I am also starting to take over the duties of the rehab team leader as Nick leaves in just 2 weeks.  I think I’m a *little* past my horribly overwhelmed stage, but I don’t know if that will return once he actually leaves or not!  Managing a multinational team of changing people in a changing patient population is definitely going to be a challenge!  Thankfully most of the crew has been here before, so I will only have 1 person totally new to the ship to train.  We have been able to get a little bit of extra help of about 17 hours a week from other crew members with physical therapy backgrounds, so that has been very helpful to our team of 4 fulltime crew and 3 dayworkers.  There are many days when the crew work late, shorten lunches and don’t get as much done as they wanted to, so we are still trying to prove by our statistics that we could definitely use more help.
Biking & camping trip to the beach about 40 km away
On a different note, exploring some of Congo has been fun.  I am now a ship’s driver, which means I can check out a Landrover for $0.35/kilometer for up to 4 hours.  Driving in Pointe Noire is its own adventure – constantly looking out for pedestrians or vehicles not doing what you expect them to, with few traffic lights to navigate busy intersections.  In comparison to what the driving looked like in Guinea, however, there is much more orderly driving here, for which I’m thankful.  It’s easy to get to some decent beaches (though I haven’t yet gotten in the water due to strong rip tides), and I’ve also gotten to go upcountry to Dolisie twice – once for pleasure and once for hospital business.  In Dolisie the mountains are all around and you breathe a sigh of thankfulness at the beautiful scenery and slower pace with friendly people.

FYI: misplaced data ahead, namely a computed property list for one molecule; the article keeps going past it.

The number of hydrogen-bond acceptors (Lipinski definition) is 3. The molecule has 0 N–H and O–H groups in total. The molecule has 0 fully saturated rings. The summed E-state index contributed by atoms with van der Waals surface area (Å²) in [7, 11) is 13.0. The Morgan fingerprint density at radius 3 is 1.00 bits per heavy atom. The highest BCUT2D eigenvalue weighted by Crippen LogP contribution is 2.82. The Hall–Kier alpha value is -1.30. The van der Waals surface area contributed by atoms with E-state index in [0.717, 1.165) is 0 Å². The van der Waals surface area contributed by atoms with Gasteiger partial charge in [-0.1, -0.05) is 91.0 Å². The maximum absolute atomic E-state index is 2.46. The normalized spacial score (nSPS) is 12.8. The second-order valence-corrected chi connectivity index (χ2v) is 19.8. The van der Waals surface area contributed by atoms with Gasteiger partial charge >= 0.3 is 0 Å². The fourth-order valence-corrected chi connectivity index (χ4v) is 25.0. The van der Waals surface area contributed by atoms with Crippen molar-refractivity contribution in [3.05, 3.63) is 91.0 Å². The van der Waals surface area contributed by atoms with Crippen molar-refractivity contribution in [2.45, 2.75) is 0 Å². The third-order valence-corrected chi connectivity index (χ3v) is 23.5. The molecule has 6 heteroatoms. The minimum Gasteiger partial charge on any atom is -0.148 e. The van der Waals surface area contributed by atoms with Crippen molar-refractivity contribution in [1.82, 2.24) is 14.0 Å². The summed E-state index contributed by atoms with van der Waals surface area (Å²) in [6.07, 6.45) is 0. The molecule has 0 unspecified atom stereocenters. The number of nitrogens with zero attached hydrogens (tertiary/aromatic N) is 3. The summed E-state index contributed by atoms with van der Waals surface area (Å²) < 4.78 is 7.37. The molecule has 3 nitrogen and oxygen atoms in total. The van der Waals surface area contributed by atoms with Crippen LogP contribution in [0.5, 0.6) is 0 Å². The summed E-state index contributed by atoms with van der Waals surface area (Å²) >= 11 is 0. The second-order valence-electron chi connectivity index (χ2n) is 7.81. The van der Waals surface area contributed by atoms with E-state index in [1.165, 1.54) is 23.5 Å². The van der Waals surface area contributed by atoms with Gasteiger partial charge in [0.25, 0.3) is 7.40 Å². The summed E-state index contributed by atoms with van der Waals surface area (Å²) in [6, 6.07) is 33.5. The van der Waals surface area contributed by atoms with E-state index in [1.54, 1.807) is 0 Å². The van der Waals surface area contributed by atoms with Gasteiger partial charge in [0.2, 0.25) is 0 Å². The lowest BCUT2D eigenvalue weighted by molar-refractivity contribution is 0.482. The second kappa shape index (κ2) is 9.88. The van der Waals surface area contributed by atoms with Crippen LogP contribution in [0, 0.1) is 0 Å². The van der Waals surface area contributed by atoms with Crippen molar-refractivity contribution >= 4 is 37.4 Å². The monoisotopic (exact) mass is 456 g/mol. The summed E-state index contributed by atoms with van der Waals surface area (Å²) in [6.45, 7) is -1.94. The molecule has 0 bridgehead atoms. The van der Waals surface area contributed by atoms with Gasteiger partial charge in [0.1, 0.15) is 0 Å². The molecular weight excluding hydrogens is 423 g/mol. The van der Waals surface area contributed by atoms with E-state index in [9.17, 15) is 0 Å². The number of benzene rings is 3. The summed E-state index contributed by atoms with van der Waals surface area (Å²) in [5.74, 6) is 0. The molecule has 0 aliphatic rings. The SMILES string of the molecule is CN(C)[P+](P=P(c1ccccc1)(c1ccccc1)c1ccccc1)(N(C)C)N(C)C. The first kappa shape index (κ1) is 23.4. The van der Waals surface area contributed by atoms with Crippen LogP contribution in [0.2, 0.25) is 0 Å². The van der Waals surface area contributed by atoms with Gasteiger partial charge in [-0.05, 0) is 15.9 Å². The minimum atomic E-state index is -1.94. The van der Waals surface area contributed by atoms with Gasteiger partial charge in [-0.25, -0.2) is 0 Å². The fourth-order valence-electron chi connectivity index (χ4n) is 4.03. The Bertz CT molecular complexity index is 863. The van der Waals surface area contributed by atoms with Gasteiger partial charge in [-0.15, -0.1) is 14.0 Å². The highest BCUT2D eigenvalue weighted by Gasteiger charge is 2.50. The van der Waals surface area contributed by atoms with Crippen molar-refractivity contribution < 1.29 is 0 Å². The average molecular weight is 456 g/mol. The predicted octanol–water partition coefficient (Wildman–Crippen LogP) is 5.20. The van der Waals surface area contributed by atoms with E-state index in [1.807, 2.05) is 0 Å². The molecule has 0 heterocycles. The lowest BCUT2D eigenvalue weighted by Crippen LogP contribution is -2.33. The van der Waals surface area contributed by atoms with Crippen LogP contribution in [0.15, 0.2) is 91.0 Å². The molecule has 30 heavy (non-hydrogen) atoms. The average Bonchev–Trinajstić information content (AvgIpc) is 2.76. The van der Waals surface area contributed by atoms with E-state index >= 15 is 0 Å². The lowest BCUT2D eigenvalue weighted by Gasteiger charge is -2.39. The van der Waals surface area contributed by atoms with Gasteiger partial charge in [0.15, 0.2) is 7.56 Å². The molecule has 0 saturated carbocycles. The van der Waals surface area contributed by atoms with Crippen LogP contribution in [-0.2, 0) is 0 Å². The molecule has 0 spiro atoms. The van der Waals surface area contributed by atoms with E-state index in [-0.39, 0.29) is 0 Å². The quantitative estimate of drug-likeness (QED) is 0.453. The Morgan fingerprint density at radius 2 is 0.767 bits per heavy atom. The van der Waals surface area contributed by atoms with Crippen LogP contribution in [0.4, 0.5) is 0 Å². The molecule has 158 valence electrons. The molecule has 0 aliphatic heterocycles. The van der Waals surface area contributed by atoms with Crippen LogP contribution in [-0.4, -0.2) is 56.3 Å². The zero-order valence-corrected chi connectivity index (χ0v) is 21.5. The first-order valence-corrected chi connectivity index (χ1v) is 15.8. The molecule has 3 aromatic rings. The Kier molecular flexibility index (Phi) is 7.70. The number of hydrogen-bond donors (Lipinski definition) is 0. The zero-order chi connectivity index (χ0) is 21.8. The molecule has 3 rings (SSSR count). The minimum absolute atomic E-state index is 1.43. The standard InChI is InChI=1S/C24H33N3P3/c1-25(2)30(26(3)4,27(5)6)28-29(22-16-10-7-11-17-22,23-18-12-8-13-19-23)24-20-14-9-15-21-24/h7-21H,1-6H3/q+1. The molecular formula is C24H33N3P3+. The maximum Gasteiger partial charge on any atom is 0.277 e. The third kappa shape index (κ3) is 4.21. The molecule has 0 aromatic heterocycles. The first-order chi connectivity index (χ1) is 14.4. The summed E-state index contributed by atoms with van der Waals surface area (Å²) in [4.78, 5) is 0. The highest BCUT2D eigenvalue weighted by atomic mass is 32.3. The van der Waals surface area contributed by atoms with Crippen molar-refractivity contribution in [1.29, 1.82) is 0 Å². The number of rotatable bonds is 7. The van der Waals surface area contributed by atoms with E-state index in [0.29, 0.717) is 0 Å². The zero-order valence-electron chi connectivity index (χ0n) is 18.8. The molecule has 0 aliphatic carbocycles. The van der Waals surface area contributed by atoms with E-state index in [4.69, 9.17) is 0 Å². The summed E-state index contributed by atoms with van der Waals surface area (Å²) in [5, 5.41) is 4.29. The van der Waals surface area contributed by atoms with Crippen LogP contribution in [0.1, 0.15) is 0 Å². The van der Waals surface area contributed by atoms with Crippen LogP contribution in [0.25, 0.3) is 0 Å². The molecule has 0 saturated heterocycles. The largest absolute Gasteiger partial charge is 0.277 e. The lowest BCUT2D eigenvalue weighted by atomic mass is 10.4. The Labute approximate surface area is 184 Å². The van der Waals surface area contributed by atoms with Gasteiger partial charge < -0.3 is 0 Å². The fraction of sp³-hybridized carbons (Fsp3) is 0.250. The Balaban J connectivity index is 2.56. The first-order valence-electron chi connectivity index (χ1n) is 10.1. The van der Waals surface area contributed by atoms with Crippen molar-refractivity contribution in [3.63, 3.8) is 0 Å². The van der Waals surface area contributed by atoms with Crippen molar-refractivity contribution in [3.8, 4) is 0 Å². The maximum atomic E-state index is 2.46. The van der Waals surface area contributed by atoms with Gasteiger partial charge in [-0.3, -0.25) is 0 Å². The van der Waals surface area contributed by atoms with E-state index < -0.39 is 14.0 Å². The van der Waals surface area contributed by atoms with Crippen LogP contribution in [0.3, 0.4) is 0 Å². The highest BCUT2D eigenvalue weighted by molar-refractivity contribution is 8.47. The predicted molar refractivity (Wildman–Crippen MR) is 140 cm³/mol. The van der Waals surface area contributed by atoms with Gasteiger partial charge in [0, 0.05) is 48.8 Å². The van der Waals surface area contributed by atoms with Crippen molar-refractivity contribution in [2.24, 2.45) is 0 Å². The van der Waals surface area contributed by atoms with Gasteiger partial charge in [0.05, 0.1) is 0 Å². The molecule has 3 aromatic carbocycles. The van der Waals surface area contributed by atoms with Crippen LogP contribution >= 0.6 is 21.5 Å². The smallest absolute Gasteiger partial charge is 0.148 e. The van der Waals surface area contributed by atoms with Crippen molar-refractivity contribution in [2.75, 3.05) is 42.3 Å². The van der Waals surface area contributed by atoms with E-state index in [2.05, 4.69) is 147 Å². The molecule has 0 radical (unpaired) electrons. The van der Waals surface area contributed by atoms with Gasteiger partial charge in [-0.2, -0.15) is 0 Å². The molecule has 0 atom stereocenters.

Life on the ship is busy, though it perplexes me how it can be so busy seeing as I have no commute time, and don’t have to grocery shop or cook my own food.  That should make up for at least an extra hour per day!  There is something usually each night that I participate in, whether it’s Bible study, Tuesday night pizza, inservices, meetings or ultimate Frisbee.  This past week our rehab team went to the house of Bob, one of our dayworkers.  His sister prepared a wonderful meal of 2 kinds of fish, chicken, fried plantains, rice, and a bean/cassava leaf mixture.  We met more of his family and had a good time of laughter, stories and fun.  He recently moved to this house which is very far away on the outskirts of Pointe Noire, but has 3 bedrooms, a common room and a kitchen.  It houses him and his 2 boys, his brother and sister in law with their 2 children, and his sister who will be returning to her home in Brazzaville soon.  Elly, his sister, worked all day to prepare the meal for us, so we felt very honored. 
So just wanted to give you a little picture of what life has been like so far – God is definitely teaching me a few things through this change in position that I am not able to do everything on my own, sometimes my typical approach to a problem may not always be the best, and overextending oneself does have some consequences.  I invite you to pray with me on these things:
·         Healing for our patients (especially our plastics patients that are still hospitalized – particularly Geril, one of my favorites and a sweet teenage boy with deep wounds between his fingers)
·         Being a support to my friends and accepting their help when I’m overwhelmed
·         Adequate staffing for rehab – particularly late Nov/early Dec when staff changes and someone is on vacation and in Jan – March when the 2nd block of plastics runs yet outpatient ortho is in full tilt
·         Health and safety – I’ve had a little bit of a runny nose the last few days
·         Actively pursuing God and not being passive in my relationship with Him
·         Figuring out how to be the best team leader I can for rehab – protecting and caring for my team, managing cross cultural differences, providing an atmosphere of spiritual growth